Social Media Marketing
In the spirit of Thanksgiving, this week we’re giving thanks on social media!
Something that makes social media distinct from other forms of communication is that it is completely public. Of course this can have its downfall but the public element is a great way to build relationships by giving people public recognition.
Who do you want to say thank you to? It could be a vendor, a customer, or a colleague. Tell them you appreciate them by leaving a comment on their facebook wall or writing a message on twitter.
(Remember on Twitter donʼt start the message with their name to make sure that everyone will be able to see it. For example write “Thank you @lindaroisum for the marketing tips!” instead of “@lindaroisum thanks for the marketing tips!”)
Your task for this week is to leave five public messages of thanks via tweets or Facebook wall comments. For a bonus gold star do both places for 10 total!
When we think of marketing, we often think of the headlines, the advertising, the offers – the Big Campaigns. But marketing isn’t always about the Big Campaign but all the little opportunities to promote your massage practice and share your message.
One marketing opportunity you’ve likely overlooked is your LinkedIn website listings. Most people leave them as “My Website” or “My Blog”. By customizing them, you can give a quick overview of what your website(s) have to offer every time someone views your LinkedIn profile.
I made you a five-minute video explaining how to customize your LinkedIn websites, add your Twitter handle and customize your Linkedin profile, watch it here.
In case you havenʼt heard about Twitter or donʼt know much about it yet, Twitter is a microblogging site that allows you to send short messages of 140 characters to less out to everyone who follows you.
On Twitter, you follow people of interest to you and they follow you. If you are going to use Twitter to gain business, I suggest you follow people in your area — start with clients but then move on from there to other local businesses.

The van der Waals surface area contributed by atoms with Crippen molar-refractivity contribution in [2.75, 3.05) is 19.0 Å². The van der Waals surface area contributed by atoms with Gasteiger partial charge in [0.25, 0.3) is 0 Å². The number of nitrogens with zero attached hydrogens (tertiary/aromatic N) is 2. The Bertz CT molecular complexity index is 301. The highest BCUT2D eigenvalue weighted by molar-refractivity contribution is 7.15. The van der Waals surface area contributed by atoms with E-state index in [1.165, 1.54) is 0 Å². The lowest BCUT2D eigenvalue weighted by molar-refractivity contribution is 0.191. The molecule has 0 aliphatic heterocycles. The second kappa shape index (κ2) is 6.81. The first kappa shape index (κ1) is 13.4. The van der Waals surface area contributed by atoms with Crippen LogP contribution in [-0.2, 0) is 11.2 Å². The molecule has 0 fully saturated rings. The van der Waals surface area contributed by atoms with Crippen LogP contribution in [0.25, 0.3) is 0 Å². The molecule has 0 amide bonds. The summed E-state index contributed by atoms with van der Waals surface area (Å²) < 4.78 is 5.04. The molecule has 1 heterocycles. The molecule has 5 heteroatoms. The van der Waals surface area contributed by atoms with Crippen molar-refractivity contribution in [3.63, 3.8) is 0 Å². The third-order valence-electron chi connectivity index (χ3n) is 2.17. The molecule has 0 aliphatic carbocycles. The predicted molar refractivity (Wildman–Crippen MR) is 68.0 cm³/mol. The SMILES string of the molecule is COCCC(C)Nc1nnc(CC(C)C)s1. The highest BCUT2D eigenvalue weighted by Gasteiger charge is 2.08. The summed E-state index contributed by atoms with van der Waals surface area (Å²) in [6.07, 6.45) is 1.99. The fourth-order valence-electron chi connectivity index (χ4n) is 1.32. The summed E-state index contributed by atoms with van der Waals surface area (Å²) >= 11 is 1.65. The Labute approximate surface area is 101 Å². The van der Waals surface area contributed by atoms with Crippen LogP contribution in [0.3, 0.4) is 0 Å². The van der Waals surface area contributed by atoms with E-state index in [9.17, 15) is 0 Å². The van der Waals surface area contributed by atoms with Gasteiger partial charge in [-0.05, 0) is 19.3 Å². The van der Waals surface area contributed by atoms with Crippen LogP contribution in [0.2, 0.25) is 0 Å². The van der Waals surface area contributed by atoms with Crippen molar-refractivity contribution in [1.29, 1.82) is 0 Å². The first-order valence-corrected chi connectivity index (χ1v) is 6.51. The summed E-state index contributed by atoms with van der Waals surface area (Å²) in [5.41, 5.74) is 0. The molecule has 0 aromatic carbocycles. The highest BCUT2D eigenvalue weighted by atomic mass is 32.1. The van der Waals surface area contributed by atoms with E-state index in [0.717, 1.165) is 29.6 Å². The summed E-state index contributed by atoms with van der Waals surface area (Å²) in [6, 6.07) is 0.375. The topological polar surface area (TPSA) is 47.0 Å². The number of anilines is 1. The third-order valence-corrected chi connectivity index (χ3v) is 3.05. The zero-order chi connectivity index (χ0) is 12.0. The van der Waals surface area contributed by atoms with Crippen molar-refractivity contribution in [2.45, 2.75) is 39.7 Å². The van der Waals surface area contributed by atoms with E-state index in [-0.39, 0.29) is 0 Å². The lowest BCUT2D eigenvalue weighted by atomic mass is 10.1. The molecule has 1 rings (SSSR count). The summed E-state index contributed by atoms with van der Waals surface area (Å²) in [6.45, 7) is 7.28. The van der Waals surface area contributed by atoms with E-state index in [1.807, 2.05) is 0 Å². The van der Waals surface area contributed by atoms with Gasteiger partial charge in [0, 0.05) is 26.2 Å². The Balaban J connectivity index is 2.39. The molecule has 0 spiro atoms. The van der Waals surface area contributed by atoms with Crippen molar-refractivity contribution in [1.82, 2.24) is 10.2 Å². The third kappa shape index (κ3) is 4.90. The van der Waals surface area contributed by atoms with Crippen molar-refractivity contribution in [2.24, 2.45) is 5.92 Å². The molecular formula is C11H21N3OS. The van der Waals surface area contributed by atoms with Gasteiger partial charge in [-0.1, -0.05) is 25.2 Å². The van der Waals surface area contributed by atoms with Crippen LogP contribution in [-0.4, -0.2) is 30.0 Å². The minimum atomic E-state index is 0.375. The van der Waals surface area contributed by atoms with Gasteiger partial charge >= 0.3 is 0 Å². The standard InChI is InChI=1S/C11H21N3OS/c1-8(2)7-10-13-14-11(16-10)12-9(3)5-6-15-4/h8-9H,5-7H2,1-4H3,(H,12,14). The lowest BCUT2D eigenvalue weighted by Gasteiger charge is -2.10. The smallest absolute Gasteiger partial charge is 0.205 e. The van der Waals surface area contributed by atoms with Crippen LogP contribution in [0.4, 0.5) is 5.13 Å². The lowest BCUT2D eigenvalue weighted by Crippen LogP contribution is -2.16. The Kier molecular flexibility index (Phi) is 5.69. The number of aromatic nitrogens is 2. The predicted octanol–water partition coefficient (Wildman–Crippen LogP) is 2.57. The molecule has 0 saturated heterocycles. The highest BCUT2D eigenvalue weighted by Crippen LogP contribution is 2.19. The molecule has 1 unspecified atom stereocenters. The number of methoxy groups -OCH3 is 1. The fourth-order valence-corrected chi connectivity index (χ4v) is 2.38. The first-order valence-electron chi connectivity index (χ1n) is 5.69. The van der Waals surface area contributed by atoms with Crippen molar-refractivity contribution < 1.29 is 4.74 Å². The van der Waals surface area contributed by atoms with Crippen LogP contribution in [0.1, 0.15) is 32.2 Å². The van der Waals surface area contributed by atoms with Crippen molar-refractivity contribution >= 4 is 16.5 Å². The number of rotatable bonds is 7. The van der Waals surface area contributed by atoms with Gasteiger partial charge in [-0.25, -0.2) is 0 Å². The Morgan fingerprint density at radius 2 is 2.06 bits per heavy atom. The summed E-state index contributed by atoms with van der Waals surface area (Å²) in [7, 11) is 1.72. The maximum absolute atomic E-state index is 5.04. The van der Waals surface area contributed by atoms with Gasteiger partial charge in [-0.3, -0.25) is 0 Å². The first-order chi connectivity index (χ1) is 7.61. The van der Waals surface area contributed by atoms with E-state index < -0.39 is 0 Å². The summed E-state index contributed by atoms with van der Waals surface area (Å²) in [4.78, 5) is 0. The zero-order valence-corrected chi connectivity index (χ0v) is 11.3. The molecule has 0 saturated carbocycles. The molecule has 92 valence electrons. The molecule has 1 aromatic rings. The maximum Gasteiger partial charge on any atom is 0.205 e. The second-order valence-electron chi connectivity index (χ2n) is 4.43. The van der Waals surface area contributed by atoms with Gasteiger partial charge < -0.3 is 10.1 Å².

Think of Twitter as a party. You donʼt show up at a party and only talk about yourself or your business, right? No, you engage in conversation. Ask leading questions to find out what people are doing. You also give information – a book your read or are reading, an article, a blog post your wrote or read, etc. that can help the person you are talking to with their problem. Same thing with Twitter.
Then mixed in with that line of conversation, you promote your business: post last minute cancelations, promotions/specials, blog posts, classes, etc.
Just to give you an example on how I have used Twitter — one week, I had several openings, so on Monday morning I posted this: “Openings this week: Tues at 5, Wed at 2 & Thurs at 10, need a massage call 703-851-6922, email or DM me.” I did all that in 103 characters and I was completely booked by the end of Monday.
So get tweetinʼ! If you havenʼt started a Twitter account yet, this video walks you through the steps.
Just in case you haven’t heard of Yelp, let me give you a quick history…
What is Yelp
Yelp was founded by Jeremy Stoppelman and Russel Simmons in 2004. These two 20 somethings wanted to make it easier for people to find good businesses and avoid the not-so-good ones.
Yelp allows people to write reviews (good or bad) about businesses that they have done business with even if you didn’t add the page yourself.
If you want to take the initiative, you can add a page for your business. Here is an example of a page from one of my students.
How Yelp Can Help (or Hurt) Your Business
Reviews (at least good ones) can help you boost your business by 10% according to one business. Another business was able to stop advertising in the Yellow Pages because she was being found on Yelp.
Love or hate the reviews that customers write, you must know how to handle the bad reviews. Take a proactive approach in getting your customers to give you good reviews (particularly since Google is talking about buying Yelp, which will have even greater impact on local search for your business).
If you have friends who own businesses, do them a favor and give them a review. Then ask them to do the same for you. If you don’t have a Yelp account, set one up by going to Yelp.com. While you are there, invite me to be one of your Yelp friends so I can see what you are reviewing. The link to my profile is here.
Yelp is not another social networking site like Facebook or Twitter that will consume a lot of your time.
It is, however, a site to be reckoned with if you own a small business and you need to be on
top of what people are saying about you and your business.
Yelp offers fantastic marketing opportunities when used properly. I’ll cover that in more detail in future posts.
What do you think? How do you use Yelp? Has using Yelp helped your business? Post your ideas, suggestions and comments below.